Is pyparsing really a recursive descent parser?

Kay Schluehr kay.schluehr at
Sun Nov 4 10:49:20 CET 2007

On 4 Nov., 03:07, Neil Cerutti <horp... at> wrote:
> On 2007-11-04, Just Another Victim of the Ambient Morality
> <ihates... at> wrote:
> > "Neil Cerutti" <horp... at> wrote in message
> >news:oz3Xi.39812$G23.23308 at
> >> On 2007-11-03, Paul McGuire <pt... at> wrote:
> >>> On Nov 3, 12:33 am, "Just Another Victim of the Ambient Morality"
> >>><ihates... at> wrote:
> >>>>     It has recursion in it but that's not sufficient to call it a
> >>>> recursive
> >>>> descent parser any more than having a recursive implementation of the
> >>>> factorial function.  The important part is what it recurses through...
> >>><snip>
> >>>> In my opinion, the rule set I mentioned in my original post:
> >>>> grammar = OneOrMore(Word(alphas)) + Literal('end')
> >>>>     ...should be translated (internally) to something like this:
> >>>> word = Word(alphas)
> >>>> grammar = Forward()
> >>>> grammar << ((word + grammar) | (word + Literal(end)))
> >>>>     This allows a recursive search to find the string correct without
> >>>> any
> >>>> need for "backtracking," if I understand what you mean by that.
> >>>> Couldn't
> >>>> pyparsing have done something like this?
> >>> Dear JAVotAM -
> >>> This was a great post!  (Although I'm not sure the comment in the
> >>> first paragraph was entirely fair - I know the difference between
> >>> recursive string parsing and recursive multiplication.)
> >>> You really got me thinking more about how this recursion actually
> >>> behaves, especially with respect to elements such as OneOrMore.  Your
> >>> original question is really quite common, and up until now, my stock
> >>> answer has been to use negative lookahead.  The expression you posted
> >>> is the first time I've seen this solution, and it *does* work.
> >> Is there not an ambiguity in the grammar?
> >> In EBNF:
> >>  goal --> WORD { WORD } END
> >>  WORD is '[a-zA-Z]+'
> >>  END is 'end'
> >> I think it is fine that PyParsing can't guess what the composer
> >> of that grammar meant.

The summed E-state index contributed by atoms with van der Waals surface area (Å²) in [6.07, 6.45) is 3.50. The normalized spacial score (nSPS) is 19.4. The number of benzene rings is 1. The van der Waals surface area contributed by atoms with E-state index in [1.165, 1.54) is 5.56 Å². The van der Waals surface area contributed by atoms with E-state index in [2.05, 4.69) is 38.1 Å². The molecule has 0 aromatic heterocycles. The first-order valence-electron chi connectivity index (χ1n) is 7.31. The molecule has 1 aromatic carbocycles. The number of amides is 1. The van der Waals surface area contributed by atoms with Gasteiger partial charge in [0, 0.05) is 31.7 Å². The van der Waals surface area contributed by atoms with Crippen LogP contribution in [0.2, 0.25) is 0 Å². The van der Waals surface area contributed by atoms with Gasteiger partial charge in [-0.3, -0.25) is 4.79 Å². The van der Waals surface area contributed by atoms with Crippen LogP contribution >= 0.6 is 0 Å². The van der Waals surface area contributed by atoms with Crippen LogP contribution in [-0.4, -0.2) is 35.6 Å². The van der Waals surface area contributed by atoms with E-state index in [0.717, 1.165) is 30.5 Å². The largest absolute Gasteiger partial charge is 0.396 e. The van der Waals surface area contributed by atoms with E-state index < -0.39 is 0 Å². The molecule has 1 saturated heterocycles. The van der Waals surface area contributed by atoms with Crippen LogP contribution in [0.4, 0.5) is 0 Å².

> > First, I don't know if that constitutes an ambiguity in the
> > grammar. 'end' is a word but it's unambiguous that this grammar
> > must end in a literal 'end'.  You could interpret the input as
> > just a sequence of words or you could interpret it as a
> > sequence of words terminated by the word 'end'.
> Yeah. If it were a regex, it would be: '[ab]+b'. That is a fine
> regex, because a regex is generally just a recognizer; the
> ambiguity doesn't have to do with recognizing the language.  But
> PyParsing is parser. The ambiguity is in deciding what's a
> Word(alphas) and what's an 'end'.
> > One interpretation conforms to the grammar while the other
> > doesn't. You would assume that the interpretation that agrees
> > with the grammar would be the preferable choice and so should
> > the program. Secondly, even if it is an ambiguity... so what?
> > pyparsing's current behaviour is to return a parse error,
> > pretending that the string can't be parsed.  Ideally, perhaps
> > it should alert you to the ambiguity but, surely, it's better
> > to return _a_ valid parsing than to pretend that the string
> > can't be parsed at all...
> I wouldn't characterize it as pretending. How would you parse:
>   hello end hello end
> "WORD END WORD END" and "WORD WORD WORD END" are both valid
> interpretations, according to the grammar.
> As soon as you remove the ambiguity from the grammar, PyParsing
> starts to work correctly.

I think you are correct about this. But I'm not sure how much it shall
matter. Just take a look at Pythons Grammar

Without special keyword treatment this grammar would be ambigous and
couldn't be parsed using an LL(1) parser. The "grammar compiler" which
builds the parser tables creates a special label for each keyword.
This label is filtered when a NAME token is feeded into the parser.
With the label that belongs to e.g. 'if' or 'while' the correct
statement can be selected in constant time. Same happens when I use
the parser generator with your EBNF grammar. With a little more
adaption also NUMBER token could be filtered. But this would be

Theoretical beauty is compromised here using reasonable default
assumptions for keeping the grammar simple ( "convention over
configuration" to borrow a Rails slogan ).

Tokenization is another issue in Python. It is indeed somewhat special
due to significant whitespace and line continuation but tokenization
is conceptually much simpler and one would likely throw all kinds of
options and special case handling in the lexical analysis phase.

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